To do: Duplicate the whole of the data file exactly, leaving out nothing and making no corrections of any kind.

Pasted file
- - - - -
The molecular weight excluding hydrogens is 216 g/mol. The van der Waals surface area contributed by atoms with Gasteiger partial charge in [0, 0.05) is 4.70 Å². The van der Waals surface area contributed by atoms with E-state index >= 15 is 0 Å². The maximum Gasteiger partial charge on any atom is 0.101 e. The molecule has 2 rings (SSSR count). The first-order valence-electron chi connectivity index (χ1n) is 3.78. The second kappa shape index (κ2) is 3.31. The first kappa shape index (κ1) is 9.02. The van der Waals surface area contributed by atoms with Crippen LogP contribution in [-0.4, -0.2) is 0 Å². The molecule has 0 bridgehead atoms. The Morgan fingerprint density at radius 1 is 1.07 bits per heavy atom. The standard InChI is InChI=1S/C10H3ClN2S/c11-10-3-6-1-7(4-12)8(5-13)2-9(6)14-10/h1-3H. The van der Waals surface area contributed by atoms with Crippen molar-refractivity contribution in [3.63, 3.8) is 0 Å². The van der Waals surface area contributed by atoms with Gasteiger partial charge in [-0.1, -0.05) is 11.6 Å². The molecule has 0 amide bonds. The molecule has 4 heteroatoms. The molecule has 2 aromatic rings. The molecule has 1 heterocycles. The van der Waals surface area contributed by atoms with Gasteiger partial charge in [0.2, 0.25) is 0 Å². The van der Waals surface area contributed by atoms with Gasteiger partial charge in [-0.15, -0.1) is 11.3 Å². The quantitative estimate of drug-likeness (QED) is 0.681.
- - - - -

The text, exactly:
The molecular weight excluding hydrogens is 216 g/mol. The van der Waals surface area contributed by atoms with Gasteiger partial charge in [0, 0.05) is 4.70 Å². The van der Waals surface area contributed by atoms with E-state index >= 15 is 0 Å². The maximum Gasteiger partial charge on any atom is 0.101 e. The molecule has 2 rings (SSSR count). The first-order valence-electron chi connectivity index (χ1n) is 3.78. The second kappa shape index (κ2) is 3.31. The first kappa shape index (κ1) is 9.02. The van der Waals surface area contributed by atoms with Crippen LogP contribution in [-0.4, -0.2) is 0 Å². The molecule has 0 bridgehead atoms. The Morgan fingerprint density at radius 1 is 1.07 bits per heavy atom. The standard InChI is InChI=1S/C10H3ClN2S/c11-10-3-6-1-7(4-12)8(5-13)2-9(6)14-10/h1-3H. The van der Waals surface area contributed by atoms with Crippen molar-refractivity contribution in [3.63, 3.8) is 0 Å². The van der Waals surface area contributed by atoms with Gasteiger partial charge in [-0.1, -0.05) is 11.6 Å². The molecule has 0 amide bonds. The molecule has 4 heteroatoms. The molecule has 2 aromatic rings. The molecule has 1 heterocycles. The van der Waals surface area contributed by atoms with Gasteiger partial charge in [0.2, 0.25) is 0 Å². The van der Waals surface area contributed by atoms with Gasteiger partial charge in [-0.15, -0.1) is 11.3 Å². The quantitative estimate of drug-likeness (QED) is 0.681.